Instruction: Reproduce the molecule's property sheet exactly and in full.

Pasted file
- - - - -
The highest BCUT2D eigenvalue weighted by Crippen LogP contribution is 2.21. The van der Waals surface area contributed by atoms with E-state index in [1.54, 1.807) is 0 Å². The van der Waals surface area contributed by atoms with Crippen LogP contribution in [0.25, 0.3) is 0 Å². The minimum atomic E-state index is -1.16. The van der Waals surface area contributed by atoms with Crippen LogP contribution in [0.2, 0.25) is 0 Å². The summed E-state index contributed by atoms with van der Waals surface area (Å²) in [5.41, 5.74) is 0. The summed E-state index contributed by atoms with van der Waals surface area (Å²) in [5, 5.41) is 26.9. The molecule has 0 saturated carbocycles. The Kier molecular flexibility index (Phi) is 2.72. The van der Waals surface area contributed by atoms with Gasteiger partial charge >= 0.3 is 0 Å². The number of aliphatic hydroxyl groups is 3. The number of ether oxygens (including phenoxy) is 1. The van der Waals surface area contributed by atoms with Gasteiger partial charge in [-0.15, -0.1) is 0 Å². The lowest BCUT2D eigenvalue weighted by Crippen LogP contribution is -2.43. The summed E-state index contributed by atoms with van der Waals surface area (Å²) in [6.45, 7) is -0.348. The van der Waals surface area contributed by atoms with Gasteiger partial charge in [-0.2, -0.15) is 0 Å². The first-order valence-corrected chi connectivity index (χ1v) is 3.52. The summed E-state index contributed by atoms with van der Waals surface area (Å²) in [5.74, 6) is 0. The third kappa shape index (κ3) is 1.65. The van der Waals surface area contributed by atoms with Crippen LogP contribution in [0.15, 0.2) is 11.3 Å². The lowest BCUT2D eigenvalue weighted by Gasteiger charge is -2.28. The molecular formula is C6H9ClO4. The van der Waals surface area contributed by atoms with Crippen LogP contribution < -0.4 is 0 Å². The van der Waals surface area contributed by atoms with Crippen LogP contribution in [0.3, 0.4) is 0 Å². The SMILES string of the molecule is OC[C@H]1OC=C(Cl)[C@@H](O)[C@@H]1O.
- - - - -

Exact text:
The highest BCUT2D eigenvalue weighted by Crippen LogP contribution is 2.21. The van der Waals surface area contributed by atoms with E-state index in [1.54, 1.807) is 0 Å². The van der Waals surface area contributed by atoms with Crippen LogP contribution in [0.25, 0.3) is 0 Å². The minimum atomic E-state index is -1.16. The van der Waals surface area contributed by atoms with Crippen LogP contribution in [0.2, 0.25) is 0 Å². The summed E-state index contributed by atoms with van der Waals surface area (Å²) in [5.41, 5.74) is 0. The summed E-state index contributed by atoms with van der Waals surface area (Å²) in [5, 5.41) is 26.9. The molecule has 0 saturated carbocycles. The Kier molecular flexibility index (Phi) is 2.72. The van der Waals surface area contributed by atoms with Gasteiger partial charge >= 0.3 is 0 Å². The number of aliphatic hydroxyl groups is 3. The number of ether oxygens (including phenoxy) is 1. The van der Waals surface area contributed by atoms with Gasteiger partial charge in [-0.15, -0.1) is 0 Å². The lowest BCUT2D eigenvalue weighted by Crippen LogP contribution is -2.43. The summed E-state index contributed by atoms with van der Waals surface area (Å²) in [6.45, 7) is -0.348. The van der Waals surface area contributed by atoms with Gasteiger partial charge in [-0.2, -0.15) is 0 Å². The first-order valence-corrected chi connectivity index (χ1v) is 3.52. The summed E-state index contributed by atoms with van der Waals surface area (Å²) in [5.74, 6) is 0. The third kappa shape index (κ3) is 1.65. The van der Waals surface area contributed by atoms with Crippen LogP contribution in [0.15, 0.2) is 11.3 Å². The lowest BCUT2D eigenvalue weighted by Gasteiger charge is -2.28. The molecular formula is C6H9ClO4. The van der Waals surface area contributed by atoms with Crippen LogP contribution < -0.4 is 0 Å². The van der Waals surface area contributed by atoms with Crippen LogP contribution in [0.3, 0.4) is 0 Å². The SMILES string of the molecule is OC[C@H]1OC=C(Cl)[C@@H](O)[C@@H]1O.